A mini-FTP server framework built on top of the EventMacine gem. By providing a simple driver class that responds to a handful of methods you can have a complete FTP server.
The library is extracted from real world situations where an FTP interface was required to sit in front of a non-filesystem persistence layer.
Some sample use cases include persisting data to:
- an Amazon S3 bucket
- a relational database
The examples directory contains a demonstration of in memory persistence.
gem install em-ftpd
To boot an FTP server you will need to provide a driver that speaks to your persistence layer.
Create a config.rb file that loads the driver and then configures the server
require 'my_fancy_driver' driver MyFancyDriver user 'ftp' group 'ftp'
Run your server like so:
Valid options for the config file are:
- user [name of system user to run the process as]
- group [name of group to run the process as]
- daemonise [true/false]
- name [a string to include in the process description]
- pid_file [a path to save the pid to. Useful in conjunction with daemonise]
- port [the TCP port to bind to. Defaults to 21]
- driver [the class that connects to the persistance layer]
- driver_args [array of any arguments that need to be passed to the driver constructor]
- private_key_file [the path to the private ssl key. This config is needed if you want AUTH TLS to work.]
- cert_chain_file [the path to the certificate chain file. This config is needed if you want AUTH TLS to work.]
- enforce_tls [true/false. True if the user needs to use AUTH TLS before logging in. If you set this to true private_key_file and cert_chain_file must be set also.]
- enforce_data_tls [true/false. True if server should enforce encrypted data channels. If you set this to true private_key_file and cert_chain_file must be set also.]
The Driver Contract
The driver MUST have the following methods. Each method MUST accept a block and yield the appropriate value:
authenticate(user, pass, &block) - boolean indicating if the provided details are valid bytes(path, &block) - an integer with the number of bytes in the file or nil if the file doesn't exist change_dir(path, &block) - a boolen indicating if the current user is permitted to change to the requested path dir_contents(path, &block) - an array of the contents of the requested path or nil if the dir doesn't exist. Each entry in the array should be EM::FTPD::DirectoryItem-ish delete_dir(path, &block) - a boolean indicating if the directory was successfully deleted delete_file(path, &block) - a boolean indicating if path was successfully deleted rename(from_path, to_path, &block) - a boolean indicating if from_path was successfully renamed to to_path make_dir(path, &block) - a boolean indicating if path was successfully created as a new directory get_file(path, &block) - nil if the user isn't permitted to access that path - an IOish (File, StringIO, IO, etc) object with data to send back to the client - a string with the file data to send to the client - an array of strings to join with the standard FTP line break and send to the client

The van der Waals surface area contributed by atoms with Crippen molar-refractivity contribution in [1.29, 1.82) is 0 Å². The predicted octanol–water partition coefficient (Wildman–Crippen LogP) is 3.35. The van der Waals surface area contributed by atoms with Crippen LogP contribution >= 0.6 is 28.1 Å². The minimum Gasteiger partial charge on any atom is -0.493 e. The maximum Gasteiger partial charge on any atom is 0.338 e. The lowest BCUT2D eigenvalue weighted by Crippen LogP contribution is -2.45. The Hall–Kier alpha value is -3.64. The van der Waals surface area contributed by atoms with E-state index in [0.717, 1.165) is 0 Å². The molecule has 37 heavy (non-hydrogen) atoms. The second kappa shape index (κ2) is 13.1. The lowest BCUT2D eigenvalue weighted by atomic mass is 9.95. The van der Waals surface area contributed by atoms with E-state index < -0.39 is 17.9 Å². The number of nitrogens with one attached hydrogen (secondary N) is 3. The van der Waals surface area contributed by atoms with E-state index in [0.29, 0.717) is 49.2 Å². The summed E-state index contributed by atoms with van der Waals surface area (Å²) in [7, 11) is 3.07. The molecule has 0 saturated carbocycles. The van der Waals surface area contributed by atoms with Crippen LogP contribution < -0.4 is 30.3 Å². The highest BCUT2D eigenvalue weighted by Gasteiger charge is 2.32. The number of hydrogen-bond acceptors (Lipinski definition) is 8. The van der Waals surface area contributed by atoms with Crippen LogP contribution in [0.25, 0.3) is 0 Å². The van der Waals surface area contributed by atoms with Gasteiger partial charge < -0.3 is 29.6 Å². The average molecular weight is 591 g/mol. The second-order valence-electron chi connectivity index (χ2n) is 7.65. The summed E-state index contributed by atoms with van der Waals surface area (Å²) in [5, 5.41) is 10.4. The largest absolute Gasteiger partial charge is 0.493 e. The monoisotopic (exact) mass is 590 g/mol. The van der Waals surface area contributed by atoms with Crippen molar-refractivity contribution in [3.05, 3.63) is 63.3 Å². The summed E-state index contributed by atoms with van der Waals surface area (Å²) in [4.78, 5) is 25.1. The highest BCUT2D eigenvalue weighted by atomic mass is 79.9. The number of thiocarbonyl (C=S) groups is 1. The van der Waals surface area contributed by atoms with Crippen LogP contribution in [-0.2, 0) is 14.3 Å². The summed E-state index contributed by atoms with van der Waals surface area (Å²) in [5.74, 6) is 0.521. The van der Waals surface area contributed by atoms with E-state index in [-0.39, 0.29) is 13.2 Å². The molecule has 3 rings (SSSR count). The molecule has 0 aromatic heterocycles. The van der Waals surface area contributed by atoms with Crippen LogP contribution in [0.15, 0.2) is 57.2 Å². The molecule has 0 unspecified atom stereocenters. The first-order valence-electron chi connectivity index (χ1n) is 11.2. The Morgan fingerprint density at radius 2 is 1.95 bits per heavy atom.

The driver MUST have one of the following methods. Each method MUST accept a block and yield the appropriate value:
put_file(path, tmp_file_path, &block) - an integer indicating the number of bytes received or False if there was an error put_file_streamed(path, datasocket, &block) - an integer indicating the number of bytes received or False if there was an error
FTP is an incredibly insecure protocol. Be careful about forcing users to authenticate with a username or password that are important.
This library is distributed under the terms of the MIT License. See the included file for more detail.
All suggestions and patches welcome, preferably via a git repository I can pull from. If this library proves useful to you, please let me know.
There are a range of RFCs that together specify the FTP protocol. In chronological order, the more useful ones are:
For an english summary that's somewhat more legible than the RFCs, and provides some commentary on what features are actually useful or relevant 24 years after RFC959 was published:
For a history lesson, check out Appendix III of RCF959. It lists the preceding (obsolete) RFC documents that relate to file transfers, including the ye old RFC114 from 1971, "A File Transfer Protocol"
For more information on EventMacine, a library that (among other things) simplifies writing applications that use sockets, check out their website.